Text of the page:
Global tax shift forces inevitable adjustment

October 12, 2023 | 11:00
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As the country adapts to the global minimum tax, Vietnam’s future as a prime investment destination is under the lens. Duong Hoang, partner and head of Tax at KPMG in Vietnam, offered VIR’s Luu Huong insights into this transformative phase, highlighting the synergies between Vietnam’s tax strategy and its quest to remain a magnet for foreign funding.

Vietnam is progressing towards adopting a global minimum tax (GMT). How is this initiative intertwined with the broader economic development strategy of the country, and what is the timeline for its implementation?

Global tax shift forces inevitable adjustment
Duong Hoang, partner and head of Tax at KPMG in Vietnam

Vietnam’s decision to move towards the implementation of GMT aligns with its broader political resolution related to tax reforms, foreign investment attraction, and socioeconomic development strategies targeted for 2030. This strategic move is anchored by the prime minister’s sustainable development vision, which, among other things, emphasises combating profit shifting, championing transparency, and bolstering investor confidence.

Drawing from the Pillar II guidelines of the Organisation for Economic Co-operation and Development, Vietnam is recalibrating its strategy. Rather than predominantly leaning on tax incentives, the country seeks to foster a diversified competitive ecosystem.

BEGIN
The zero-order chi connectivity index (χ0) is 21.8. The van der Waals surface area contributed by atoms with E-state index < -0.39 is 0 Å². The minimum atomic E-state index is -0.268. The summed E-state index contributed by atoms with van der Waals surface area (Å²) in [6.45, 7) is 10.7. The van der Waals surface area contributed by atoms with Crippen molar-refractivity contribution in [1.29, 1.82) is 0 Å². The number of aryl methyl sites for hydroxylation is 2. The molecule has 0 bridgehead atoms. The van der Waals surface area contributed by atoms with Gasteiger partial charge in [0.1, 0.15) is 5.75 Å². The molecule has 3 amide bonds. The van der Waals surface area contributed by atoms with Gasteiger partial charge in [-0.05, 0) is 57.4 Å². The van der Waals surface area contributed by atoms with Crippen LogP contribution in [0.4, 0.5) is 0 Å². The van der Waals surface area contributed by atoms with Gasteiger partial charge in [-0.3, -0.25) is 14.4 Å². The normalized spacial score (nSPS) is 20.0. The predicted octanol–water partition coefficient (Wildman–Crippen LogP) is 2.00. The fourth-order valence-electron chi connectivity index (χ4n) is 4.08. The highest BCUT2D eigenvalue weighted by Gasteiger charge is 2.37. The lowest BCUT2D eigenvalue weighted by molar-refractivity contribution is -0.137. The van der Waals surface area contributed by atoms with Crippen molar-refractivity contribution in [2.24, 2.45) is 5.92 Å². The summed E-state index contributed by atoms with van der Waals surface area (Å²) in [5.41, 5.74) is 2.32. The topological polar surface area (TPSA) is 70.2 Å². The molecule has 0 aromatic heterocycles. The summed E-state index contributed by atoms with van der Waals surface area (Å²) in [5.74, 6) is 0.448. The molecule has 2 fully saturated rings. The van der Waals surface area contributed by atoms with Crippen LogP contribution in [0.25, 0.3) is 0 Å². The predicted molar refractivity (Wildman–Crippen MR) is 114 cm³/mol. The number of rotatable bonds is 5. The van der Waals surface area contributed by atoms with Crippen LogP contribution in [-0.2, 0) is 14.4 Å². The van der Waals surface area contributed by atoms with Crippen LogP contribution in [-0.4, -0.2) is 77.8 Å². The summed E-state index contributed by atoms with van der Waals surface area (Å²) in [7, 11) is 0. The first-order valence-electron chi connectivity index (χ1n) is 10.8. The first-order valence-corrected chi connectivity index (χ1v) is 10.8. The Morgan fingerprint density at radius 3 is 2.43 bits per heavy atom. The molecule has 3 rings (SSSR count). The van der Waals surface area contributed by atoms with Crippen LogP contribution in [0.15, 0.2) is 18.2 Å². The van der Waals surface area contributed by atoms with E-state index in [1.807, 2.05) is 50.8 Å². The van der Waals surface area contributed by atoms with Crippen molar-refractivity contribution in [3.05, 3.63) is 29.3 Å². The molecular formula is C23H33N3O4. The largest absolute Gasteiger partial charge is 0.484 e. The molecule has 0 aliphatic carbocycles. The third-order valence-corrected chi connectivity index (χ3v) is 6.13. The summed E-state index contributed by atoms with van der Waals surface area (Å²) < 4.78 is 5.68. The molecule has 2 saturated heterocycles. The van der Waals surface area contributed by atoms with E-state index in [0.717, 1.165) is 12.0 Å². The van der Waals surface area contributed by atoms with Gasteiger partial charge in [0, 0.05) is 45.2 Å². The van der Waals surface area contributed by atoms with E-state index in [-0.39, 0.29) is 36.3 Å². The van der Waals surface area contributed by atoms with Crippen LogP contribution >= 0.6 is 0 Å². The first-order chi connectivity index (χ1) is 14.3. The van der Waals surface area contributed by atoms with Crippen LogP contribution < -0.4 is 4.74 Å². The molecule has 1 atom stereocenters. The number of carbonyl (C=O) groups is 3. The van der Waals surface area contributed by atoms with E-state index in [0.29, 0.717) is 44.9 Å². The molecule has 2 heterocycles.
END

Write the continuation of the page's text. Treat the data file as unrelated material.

On September 28, the National Assembly Standing Committee were giving comments on the draft resolution on the application of additional corporate income tax in accordance with global anti-base erosion provisions. Minister of Finance Ho Duc Phoc also voiced his opinion that Vietnam should support and proactively apply the GMT regulation from 2024, which is set to create a favourable mechanism to encourage enterprises to pay additional taxes in the country. This ambitious timeline, however, hinges on the National Assembly’s (NA) nod, which we anticipate might transpire in their 15th session in October.

Key elements of the proposal include the income inclusion rule and the qualified domestic minimum top-up tax, targeted at both foreign and domestic businesses with a global revenue of at least €750 million ($790 million).

How does the Pillar II model shape Vietnam’s tax strategy to remain competitive and appealing to foreign investments, particularly in light of the unanimous minimum tax rate of 15 per cent?

Global tax shift forces inevitable adjustment
Global tax shift forces inevitable adjustment, illustration photo/ Source:

Vietnam, being one of 142 markets that signed the framework agreement, has its investment partners and recipients both covered by this accord. Thus, Vietnamese businesses investing abroad and multinationals investing in Vietnam, with global revenue of at least the aforementioned threshold, will be subject to this new tax landscape under Pillar II. The core premise is to ensure a level playing field for all businesses operating across borders.